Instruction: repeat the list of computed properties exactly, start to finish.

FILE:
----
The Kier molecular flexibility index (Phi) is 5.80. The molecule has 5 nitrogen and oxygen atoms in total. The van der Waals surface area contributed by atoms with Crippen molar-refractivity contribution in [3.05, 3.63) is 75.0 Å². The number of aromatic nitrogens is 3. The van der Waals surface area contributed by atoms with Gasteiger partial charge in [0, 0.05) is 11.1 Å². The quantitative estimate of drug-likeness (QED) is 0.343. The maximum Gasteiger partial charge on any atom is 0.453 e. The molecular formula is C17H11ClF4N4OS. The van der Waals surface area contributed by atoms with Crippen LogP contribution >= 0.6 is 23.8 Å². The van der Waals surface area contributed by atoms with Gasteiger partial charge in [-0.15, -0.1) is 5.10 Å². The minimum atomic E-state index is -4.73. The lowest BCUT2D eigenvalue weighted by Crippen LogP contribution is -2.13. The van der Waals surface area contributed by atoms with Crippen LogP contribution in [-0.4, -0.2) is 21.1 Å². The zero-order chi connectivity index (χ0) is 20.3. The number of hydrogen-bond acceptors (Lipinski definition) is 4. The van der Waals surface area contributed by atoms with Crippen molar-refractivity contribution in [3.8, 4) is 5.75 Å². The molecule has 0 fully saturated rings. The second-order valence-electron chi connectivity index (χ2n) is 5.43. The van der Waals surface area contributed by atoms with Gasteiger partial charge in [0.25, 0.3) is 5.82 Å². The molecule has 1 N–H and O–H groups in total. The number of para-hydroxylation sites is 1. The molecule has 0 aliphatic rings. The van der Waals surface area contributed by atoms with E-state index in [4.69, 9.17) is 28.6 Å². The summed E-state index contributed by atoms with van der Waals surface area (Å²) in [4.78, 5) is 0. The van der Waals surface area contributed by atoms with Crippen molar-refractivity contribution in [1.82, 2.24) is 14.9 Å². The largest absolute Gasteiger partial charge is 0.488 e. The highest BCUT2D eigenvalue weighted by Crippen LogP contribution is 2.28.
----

The Kier molecular flexibility index (Phi) is 5.80. The molecule has 5 nitrogen and oxygen atoms in total. The van der Waals surface area contributed by atoms with Crippen molar-refractivity contribution in [3.05, 3.63) is 75.0 Å². The number of aromatic nitrogens is 3. The van der Waals surface area contributed by atoms with Gasteiger partial charge in [0, 0.05) is 11.1 Å². The quantitative estimate of drug-likeness (QED) is 0.343. The maximum Gasteiger partial charge on any atom is 0.453 e. The molecular formula is C17H11ClF4N4OS. The van der Waals surface area contributed by atoms with Crippen LogP contribution >= 0.6 is 23.8 Å². The van der Waals surface area contributed by atoms with Gasteiger partial charge in [-0.15, -0.1) is 5.10 Å². The minimum atomic E-state index is -4.73. The lowest BCUT2D eigenvalue weighted by Crippen LogP contribution is -2.13. The van der Waals surface area contributed by atoms with Crippen LogP contribution in [-0.4, -0.2) is 21.1 Å². The zero-order chi connectivity index (χ0) is 20.3. The number of hydrogen-bond acceptors (Lipinski definition) is 4. The van der Waals surface area contributed by atoms with Crippen molar-refractivity contribution in [3.8, 4) is 5.75 Å². The molecule has 0 fully saturated rings. The second-order valence-electron chi connectivity index (χ2n) is 5.43. The van der Waals surface area contributed by atoms with Gasteiger partial charge in [0.25, 0.3) is 5.82 Å². The molecule has 1 N–H and O–H groups in total. The number of para-hydroxylation sites is 1. The molecule has 0 aliphatic rings. The van der Waals surface area contributed by atoms with E-state index in [4.69, 9.17) is 28.6 Å². The summed E-state index contributed by atoms with van der Waals surface area (Å²) in [4.78, 5) is 0. The van der Waals surface area contributed by atoms with Crippen molar-refractivity contribution in [1.82, 2.24) is 14.9 Å². The largest absolute Gasteiger partial charge is 0.488 e. The highest BCUT2D eigenvalue weighted by Crippen LogP contribution is 2.28.